During the study, supernatants of GEO, SW480 and HT-29 cell lines were collected and tested with the MycoAlert® mycoplasma detection kit (Lonza Verviers, Belgium) using the MycoAlert® assay control set (Lonza Verviers, Belgium), as suggested by the manufacturer's instructions.
All the samples were also tested by the microbiological aerobic and anaerobic agar culture.
Mycoplasma agar and broth were used as media for the detection of all mycoplasma species and were prepared according to the manufacturer's instructions (Oxoid, Hampshire, England). In particular, the mycoplasma agar was obtained by dissolving 2.84 grams of mycoplasma agar base (Oxoid, Hampshire, England) in 80 ml of distilled water and sterilized by autoclaving at 121°C for 15 minutes. After cooling, it was combined with 20 ml of mycoplasma selective supplement-G (Oxoid, Hampshire, England) and dispensed into Petri plates. In order to prepare the mycoplasma broth, 2.04 grams of mycoplasma broth base (Oxoid, Hampshire, England) were dissolved in 80 ml of distilled water and sterilized by autoclaving at 121°C for 15 minutes. After cooling, the mycoplasma broth was mixed with 20 ml of mycoplasma selective supplement-G (Oxoid, Hampshire, England) and, finally, aliquots of mycoplasma broth were imparted into tubes.
Therefore, cell culture supernatant test samples (100 μl) were pipetted onto the mycoplasma agar plates and incubated anaerobically for 14 days at 37°C. Aliquots (100 μl) of the same test sample were incubated in mycoplasma broth; after a 14 days aerobic incubation, aliquots of 100 μl were subcultured onto mycoplasma agar for 14 days in anaerobic conditions. Development of typical mycoplasma colonies, characterized by a "fried egg" appearance, was observed under the inverted microscope.
Mycoplasma Species Determination
Mycoplasma positive GEO, SW480 and HT-29 cell lines were cultured for 7 days without antibiotics. One ml of each cell culture supernatant was centrifuged for 10 minutes at 13000 g at 4°C. The obtained pellets were washed twice with PBS (Sigma-Aldrich Corporation, St. Louis, Missouri, USA) and incubated for 15 minutes at 95°C. Mycoplasmatic DNA was extracted and purified using the Nucleon BACC2 kit (Amersham Biosciences, Freiburg, Germany). As recommended by CC Uphoff and HG Drexler , the PCR was performed in a final volume of 50 μl containing 100 μM of each deoxynucleotide, 1.5 μM MgCl2, 1.25 U Jump Start Taq DNA polymerase (Sigma-Aldrich Corporation, St. Louis, Missouri, USA) and 0,2 μM of each primer. The PCR products were subjected to the restriction fragment length polymorphism assay. In particular, the amplicons were digested for 1 hour at 37°C in a final volume of 20 μl with the restriction endonucleases AspI, XbaI, HpaII, and HaeIII (Roche Diagnostic, Mannheim, Germany). Restriction fragments were then analyzed on a 1.5% agarose gel and visualized by ethidium bromide staining. The fragments polymorphism pattern identified the mycoplasma contaminant species .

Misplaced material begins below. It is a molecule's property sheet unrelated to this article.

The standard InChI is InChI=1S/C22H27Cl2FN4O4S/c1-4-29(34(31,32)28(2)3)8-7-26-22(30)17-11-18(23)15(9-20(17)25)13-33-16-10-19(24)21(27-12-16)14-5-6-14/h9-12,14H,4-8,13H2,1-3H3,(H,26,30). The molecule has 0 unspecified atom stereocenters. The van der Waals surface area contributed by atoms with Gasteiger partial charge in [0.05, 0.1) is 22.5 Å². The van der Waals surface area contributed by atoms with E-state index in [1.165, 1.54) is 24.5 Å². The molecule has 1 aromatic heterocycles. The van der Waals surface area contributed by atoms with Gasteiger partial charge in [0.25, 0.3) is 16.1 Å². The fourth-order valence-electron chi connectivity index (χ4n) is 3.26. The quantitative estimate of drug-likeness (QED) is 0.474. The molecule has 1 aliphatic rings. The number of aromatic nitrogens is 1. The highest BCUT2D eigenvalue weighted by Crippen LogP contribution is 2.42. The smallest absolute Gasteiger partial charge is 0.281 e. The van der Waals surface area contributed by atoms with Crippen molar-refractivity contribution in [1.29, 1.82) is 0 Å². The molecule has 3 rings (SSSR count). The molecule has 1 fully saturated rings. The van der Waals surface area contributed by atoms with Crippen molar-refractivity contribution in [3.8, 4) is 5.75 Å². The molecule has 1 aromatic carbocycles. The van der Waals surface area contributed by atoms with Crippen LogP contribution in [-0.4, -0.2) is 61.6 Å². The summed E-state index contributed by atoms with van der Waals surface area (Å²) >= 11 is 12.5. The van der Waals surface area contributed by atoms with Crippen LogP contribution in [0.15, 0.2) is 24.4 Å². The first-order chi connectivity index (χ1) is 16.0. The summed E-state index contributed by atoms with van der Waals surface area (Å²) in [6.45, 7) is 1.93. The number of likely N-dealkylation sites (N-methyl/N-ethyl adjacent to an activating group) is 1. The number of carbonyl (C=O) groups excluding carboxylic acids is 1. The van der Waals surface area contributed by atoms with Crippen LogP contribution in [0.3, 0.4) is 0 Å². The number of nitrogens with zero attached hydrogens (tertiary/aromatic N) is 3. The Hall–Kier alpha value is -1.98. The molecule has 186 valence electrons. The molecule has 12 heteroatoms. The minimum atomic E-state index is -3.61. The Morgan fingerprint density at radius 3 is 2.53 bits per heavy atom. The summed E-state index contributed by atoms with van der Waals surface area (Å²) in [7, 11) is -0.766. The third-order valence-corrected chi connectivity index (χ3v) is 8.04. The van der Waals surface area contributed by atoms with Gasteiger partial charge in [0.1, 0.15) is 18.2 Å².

Mycoplasma eradication was accomplished by the antibiotic treatment of the infected GEO, SW480 and HT-29 cell lines. Of note, we utilized the three classes of antibiotics that were shown to be highly effective against mycoplasmas . In fact, quinolones inhibit DNA replication, whereas tetracyclines and macrolides hamper protein synthesis .
In particular, infected cells were treated with the quinolones enrofloxacin (Fluka, BioChemika, distributed by Sigma-Aldrich Corporation, St. Louis, Missouri, USA) and Mycoplasma Removal Agent (Euroclone, Lugano, Switzerland) at concentration of 25 μg/ml and 0.5 μg/ml, respectively, for 7 days. Cells were also exposed to the quinolone ciprofloxacin (Fluka, BioChemika, distributed by Sigma-Aldrich Corporation, St. Louis, Missouri, USA) at the concentration of 10 μg/ml for 14 days. Moreover, the anti-micoplasmatic treatment, included the BM Cyclin 1 (Roche, Mannheim, Germany), containing the macrolide tiamulin, for 3 days at the final concentration of 10 μg/ml, followed by the BM Cyclin 2 (Roche, Mannheim, Germany), containing the tetracycline minocycline, for 4 days at the concentration of 5 μg/ml.
Finally, MycoZap® mycoplasma elimination reagent (Lonza Verviers, Belgium) was used. The kit includes a combination of antibiotic and antimetabolic agents protected by a patent. MycoZap® reagent 1 was used for 4 days, while reagent 2 was used for 12 days, according to the manufacturer's data sheet.
As for mycoplasma detection, all antibiotic-treated cell lines were cultured for at least 4 weeks without any chemotherapic molecules.
Co-cultivation of Mycoplasma with Cell Cultures
Approximately 80% confluent monolayer of mycoplasma-eradicated GEO cell line was used for the Mycoplasma hyorhinis-driven infection. The growth of the Mycoplasma hyorhinis was carried out using the media and culture conditions recommended by the supplier (ATCC, Rockville, MD).
On the day of infection, the old medium was replaced with fresh medium containing the dilution of viable mycoplasma at a concentration of about 10 CFU/ml, previously determined by the microbiological aerobic and anaerobic agar culture. The infected cells were then incubated at 37°C, 5% CO2. Every 7 days, supernatants were tested for mycoplasma detection and, in case of positive result the cells were detached with trypsin/EDTA and processed for cytometric analysis.
Results and Discussion